To be honest we weren’t very optimistic that he’d go for it but he liked the brand and a few zero’s on a cheque later… the mighty DB was on board.

The concept worked so well that we repeated it over the next few years with tours and one-off events, but the tipping point for the brand in Europe came when we launched the famous 501 Laundrette ad with Nick Kamen in 1985, which also propelled ‘I Heard it Through the Grapevine’ to number one in the charts.

Ironically, the same retailers who claimed they couldn’t sell 501’s in 1983 were now begging for as much stock as they could get their hands on….

Bruce Springsteen and the E street band – Wembley 4th July 1985

Sting’s first solo tour 1985

Ultravox’s Lament tour 1984

Of course, guys like Bowie and The Boss were never going to do meet and greets no matter how much money they were paid, but Sting and the Ultravox guys were contracted to come and meet customers and prize winners after the gigs, which they mostly did although Sting’s face was usually tripping him, unlike Midge Ure who was always accommodating.

My brief Bowie moment came when he popped into our London office, he looked incredibly healthy and was extremely friendly and charming, he happily signed a few bits and pieces for some of us including a tour programme and the Let’s Dance album sleeve (pics of both below ) and before we knew it he was whisked away.

In truth, I struggled a bit with the 90’s Bowie, particularly the Tin Machine period but I got back on board in the noughties…. a return to form, spring-boarded by his stellar Glastonbury performance in 2000 when he decided to give the people what they wanted…. a set-list made up of his best songs.

Although I’d been a big fan in the 70s I had never seen Bowie live and the first time I saw him perform was when we took some customers to see his Serious Moonlight gig at Murrayfield in Edinburgh in June 83.

The next time I saw him perform live was the most memorable.
It was at the Hammersmith Odeon in October 2002, his first return to that venue since the shock July 1974 retirement announcement when he ‘broke up the band’ live on stage…. to their complete bemusement.

“Not only is it the last show of the tour, but it’s the last show that we’ll ever do. Thank you.”

It helped that we had fantastic tickets for that show, centre stage, six rows from the front.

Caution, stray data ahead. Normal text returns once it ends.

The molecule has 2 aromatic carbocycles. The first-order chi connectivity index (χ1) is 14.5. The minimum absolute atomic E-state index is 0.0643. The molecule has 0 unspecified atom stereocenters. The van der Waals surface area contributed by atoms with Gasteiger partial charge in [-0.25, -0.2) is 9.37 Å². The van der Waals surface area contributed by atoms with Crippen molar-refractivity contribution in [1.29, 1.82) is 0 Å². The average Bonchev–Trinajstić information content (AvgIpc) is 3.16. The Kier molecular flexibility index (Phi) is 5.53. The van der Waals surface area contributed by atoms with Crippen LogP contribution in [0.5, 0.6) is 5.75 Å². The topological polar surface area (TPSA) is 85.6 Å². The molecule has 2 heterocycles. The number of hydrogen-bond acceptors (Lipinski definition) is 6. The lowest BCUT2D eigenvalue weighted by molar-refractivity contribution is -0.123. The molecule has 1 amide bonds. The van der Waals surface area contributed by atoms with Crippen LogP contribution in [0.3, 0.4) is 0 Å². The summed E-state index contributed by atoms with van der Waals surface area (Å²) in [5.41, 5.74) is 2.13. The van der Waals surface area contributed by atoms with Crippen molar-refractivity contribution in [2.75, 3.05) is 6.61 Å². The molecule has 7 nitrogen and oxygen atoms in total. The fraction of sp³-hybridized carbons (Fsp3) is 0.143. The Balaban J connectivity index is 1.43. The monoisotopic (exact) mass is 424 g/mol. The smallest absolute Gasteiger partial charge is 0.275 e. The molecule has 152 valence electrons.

I’ve no idea how long Bowie performed for but it must have been close to 3 hours… he played 33 songs starting with Life on Mars, finishing with Ziggy Stardust and included a song he’d only ever played live once before… the majestic Bewlay Brothers from Hunky Dory.

I also saw Bowie the following year at Wembley arena on his last live date in London.
He seemed so fit and healthy at 56 but six months later whilst still on the same gruelling ‘Reality’ tour he had a heart attack on stage in Hamburg and that proved to be his last ever gig.

He released an album in 2013, The Last Day, which raised hopes that he was fit and well but it all went quiet again, and then out of nowhere a new album – Blackstar dropped 3 years later on his 69th birthday, this was the encouraging news we’d all been waiting for… maybe we would even see him play live again?

He died two days after its release on the 10th of January.

There was much outpouring of grief when the news broke, he meant so much to so many people and it’s probably the only celebrity that I’ve ever felt sustained grief over.
I had grown up with Bowie from age 13, my kids had grown up listening to him, he’d been a fixture in my life for 45 years, and suddenly he wasn’t there any more.

But even in the end Bowie did the most Bowie thing ever, bowing out on his own terms with an innovative, out-of-the-blue, jazz-based album that nobody knew anything about until the day of its release.

If you listen to the lyrics it’s an album made by a man who wasn’t ready to leave us but knew he wasn’t going to be with us for long.
To this day I still find it hard to listen to that album…….

‘Something happened on the day he died
Spirit rose a metre and stepped aside
Somebody else took his place, and bravely cried’
“I’m a blackstar, I’m a blackstar”

All hail the Starman…..

My top 12 Bowie songs change all the time, this weeks selection is….